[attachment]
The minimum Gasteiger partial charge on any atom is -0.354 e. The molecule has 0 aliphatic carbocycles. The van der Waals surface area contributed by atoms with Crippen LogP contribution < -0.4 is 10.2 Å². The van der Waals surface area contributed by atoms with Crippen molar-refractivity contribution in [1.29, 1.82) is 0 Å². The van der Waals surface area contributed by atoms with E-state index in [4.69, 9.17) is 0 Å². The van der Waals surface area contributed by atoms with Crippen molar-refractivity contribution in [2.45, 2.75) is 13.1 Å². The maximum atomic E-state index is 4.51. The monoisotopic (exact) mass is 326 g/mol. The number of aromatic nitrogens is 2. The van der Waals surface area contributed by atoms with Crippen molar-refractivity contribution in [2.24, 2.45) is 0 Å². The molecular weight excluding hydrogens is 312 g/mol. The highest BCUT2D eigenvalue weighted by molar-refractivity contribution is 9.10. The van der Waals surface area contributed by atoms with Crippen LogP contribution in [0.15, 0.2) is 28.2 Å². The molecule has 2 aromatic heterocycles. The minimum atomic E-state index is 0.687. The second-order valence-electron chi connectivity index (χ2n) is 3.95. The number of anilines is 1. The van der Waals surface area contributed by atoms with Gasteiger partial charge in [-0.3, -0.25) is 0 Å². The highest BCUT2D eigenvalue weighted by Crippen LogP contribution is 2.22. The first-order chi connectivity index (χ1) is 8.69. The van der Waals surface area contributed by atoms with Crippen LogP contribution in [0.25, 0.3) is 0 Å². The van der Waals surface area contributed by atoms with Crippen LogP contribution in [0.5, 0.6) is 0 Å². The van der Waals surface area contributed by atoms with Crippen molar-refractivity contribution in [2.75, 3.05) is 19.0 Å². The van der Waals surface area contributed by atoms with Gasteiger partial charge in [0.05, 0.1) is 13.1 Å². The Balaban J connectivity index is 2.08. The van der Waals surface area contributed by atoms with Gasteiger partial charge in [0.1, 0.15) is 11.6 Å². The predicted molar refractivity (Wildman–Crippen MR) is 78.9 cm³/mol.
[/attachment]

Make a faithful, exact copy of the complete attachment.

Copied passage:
The minimum Gasteiger partial charge on any atom is -0.354 e. The molecule has 0 aliphatic carbocycles. The van der Waals surface area contributed by atoms with Crippen LogP contribution < -0.4 is 10.2 Å². The van der Waals surface area contributed by atoms with Crippen molar-refractivity contribution in [1.29, 1.82) is 0 Å². The van der Waals surface area contributed by atoms with E-state index in [4.69, 9.17) is 0 Å². The van der Waals surface area contributed by atoms with Crippen molar-refractivity contribution in [2.45, 2.75) is 13.1 Å². The maximum atomic E-state index is 4.51. The monoisotopic (exact) mass is 326 g/mol. The number of aromatic nitrogens is 2. The van der Waals surface area contributed by atoms with Crippen molar-refractivity contribution in [2.24, 2.45) is 0 Å². The molecular weight excluding hydrogens is 312 g/mol. The highest BCUT2D eigenvalue weighted by molar-refractivity contribution is 9.10. The van der Waals surface area contributed by atoms with Crippen LogP contribution in [0.15, 0.2) is 28.2 Å². The molecule has 2 aromatic heterocycles. The minimum atomic E-state index is 0.687. The second-order valence-electron chi connectivity index (χ2n) is 3.95. The number of anilines is 1. The van der Waals surface area contributed by atoms with Gasteiger partial charge in [-0.3, -0.25) is 0 Å². The highest BCUT2D eigenvalue weighted by Crippen LogP contribution is 2.22. The first-order chi connectivity index (χ1) is 8.69. The van der Waals surface area contributed by atoms with Crippen LogP contribution in [0.25, 0.3) is 0 Å². The van der Waals surface area contributed by atoms with Crippen LogP contribution in [0.5, 0.6) is 0 Å². The van der Waals surface area contributed by atoms with Crippen molar-refractivity contribution in [2.75, 3.05) is 19.0 Å². The van der Waals surface area contributed by atoms with Gasteiger partial charge in [0.05, 0.1) is 13.1 Å². The Balaban J connectivity index is 2.08. The van der Waals surface area contributed by atoms with Gasteiger partial charge in [0.1, 0.15) is 11.6 Å². The predicted molar refractivity (Wildman–Crippen MR) is 78.9 cm³/mol.